At their Friday, Nov. 22 meeting, the Lock Haven University Council of Trustees approved
the addition of a new bachelor’s degree in finance and risk management within the
business and computer science department in the Stephen Poorman College of Business,
Information Systems and Human Services. They also reviewed new measures for financial
aid and affordability for students, including utilization of the Student Retention
Fund, which was created to provide emergency funding for students facing financial
The newly approved bachelor’s degree in finance and risk management will have two concentrations: one in finance and insurance/risk management (FIRM) and one in finance, investments and planning (FIP).
“The addition of the new finance and risk management bachelor’s degree is just one more way of demonstrating our focus on keeping up with, and ahead of, the growing workforce needs in our community,” said Dr. Robert Pignatello, LHU president. “We take pride in providing our students with a high quality education that also will open up numerous employment opportunities for them following graduation.”
The new major will address basic finance, risk management and investments for which occupations are expected to be in greater than average demand in the next several years.
“With greater student interest in finance, the new degree provides opportunities to increase enrollment in this area of interest and will provide for greater depth and breadth in finance, risk management and investments,” said Stephen Neun, interim provost and vice president for academic affairs.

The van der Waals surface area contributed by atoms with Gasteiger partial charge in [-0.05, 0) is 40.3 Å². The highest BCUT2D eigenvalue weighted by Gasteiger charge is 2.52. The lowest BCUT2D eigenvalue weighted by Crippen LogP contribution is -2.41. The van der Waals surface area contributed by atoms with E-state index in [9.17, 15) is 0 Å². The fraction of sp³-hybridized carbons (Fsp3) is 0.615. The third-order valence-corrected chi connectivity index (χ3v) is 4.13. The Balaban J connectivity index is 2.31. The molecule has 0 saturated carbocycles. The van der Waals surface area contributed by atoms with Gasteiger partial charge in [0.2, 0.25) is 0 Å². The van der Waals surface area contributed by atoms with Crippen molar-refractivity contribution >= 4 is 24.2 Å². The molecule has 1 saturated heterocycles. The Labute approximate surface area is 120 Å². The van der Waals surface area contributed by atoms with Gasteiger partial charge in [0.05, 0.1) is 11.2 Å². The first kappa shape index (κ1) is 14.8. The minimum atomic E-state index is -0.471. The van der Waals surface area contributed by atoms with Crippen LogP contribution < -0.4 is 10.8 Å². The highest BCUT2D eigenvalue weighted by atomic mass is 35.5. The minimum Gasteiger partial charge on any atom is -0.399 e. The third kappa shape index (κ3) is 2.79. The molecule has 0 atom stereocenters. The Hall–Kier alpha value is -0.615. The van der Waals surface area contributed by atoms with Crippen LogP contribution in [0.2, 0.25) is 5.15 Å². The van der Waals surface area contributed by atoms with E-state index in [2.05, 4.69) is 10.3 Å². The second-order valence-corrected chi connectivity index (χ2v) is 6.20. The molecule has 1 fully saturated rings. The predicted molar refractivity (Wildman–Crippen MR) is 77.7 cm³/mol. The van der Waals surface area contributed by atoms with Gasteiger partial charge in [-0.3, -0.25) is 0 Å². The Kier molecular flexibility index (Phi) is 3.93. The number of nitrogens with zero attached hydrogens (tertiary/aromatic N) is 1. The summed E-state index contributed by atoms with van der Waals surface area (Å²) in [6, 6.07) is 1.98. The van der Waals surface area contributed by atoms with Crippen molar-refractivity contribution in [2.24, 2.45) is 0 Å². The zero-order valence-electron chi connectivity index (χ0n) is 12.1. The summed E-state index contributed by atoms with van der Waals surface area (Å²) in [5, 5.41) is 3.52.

Also announced during the meeting was a new financial aid strategy, based on merit and need. The Enrollment Management Division at LHU has developed a new financial aid strategy for first time freshmen that combines merit-based aid; need-based aid, and federal and state aid to provide the best possible financial aid package for incoming students, according to Stephen Lee, vice president for enrollment management and student affairs.
Eligible students will now receive the scholarship at the time they are admitted, based on their high school grade point average and SAT scores. Scholarships for in-state students will range from $500-$2,500 and out-of-state scholarships will range from $2,000-$4,000. This will help students understand a reduction in their price earlier in the process.
“The strategy is designed to support recruitment and retention initiatives and underscore Lock Haven University’s mission as a public institution that is focused on affordability and access,” Lee said.
As students complete their Free Application for Federal Student Aid (FAFSA), they will also receive need-based aid if they are eligible. Need-based aid will be awarded based on a student’s Expected Family Contribution (EFC) and financial need that was not met with merit-based, state or federal aid.
LHU anticipates committing an additional $250,000 in institutional funds to support this merit-based and need-based financial aid strategy, according to Lee.
In addition, the LHU Student Retention Fund will help current students cover costs that might keep them from returning for another semester or completing their degree. Financial burdens can often overwhelm and force students to postpone or abandon their education. Sometimes only a few hundred dollars can be the difference between a student continuing to pursue their degree or not.
The Student Retention Fund provides funding to current students experiencing financial hardship and was created to help LHU students overcome financial obstacles that prevent continued enrollment, and-or success at Lock Haven University. The money is disbursed on a needs basis and it does not need to be paid back by the student.
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Lock Haven University’s main campus is located on the West Branch of the Susquehanna River in the scenic mountains of Pennsylvania. The university offers 49 undergraduate majors and certifications with 47 minors and five graduate programs.
LHU is a member of Pennsylvania’s State System, the largest provider of higher education in the Commonwealth. Its 14 universities offer more than 2,300 degree and certificate programs in more than 530 academic areas of study. Nearly 520,000 system alumni live and work in Pennsylvania.
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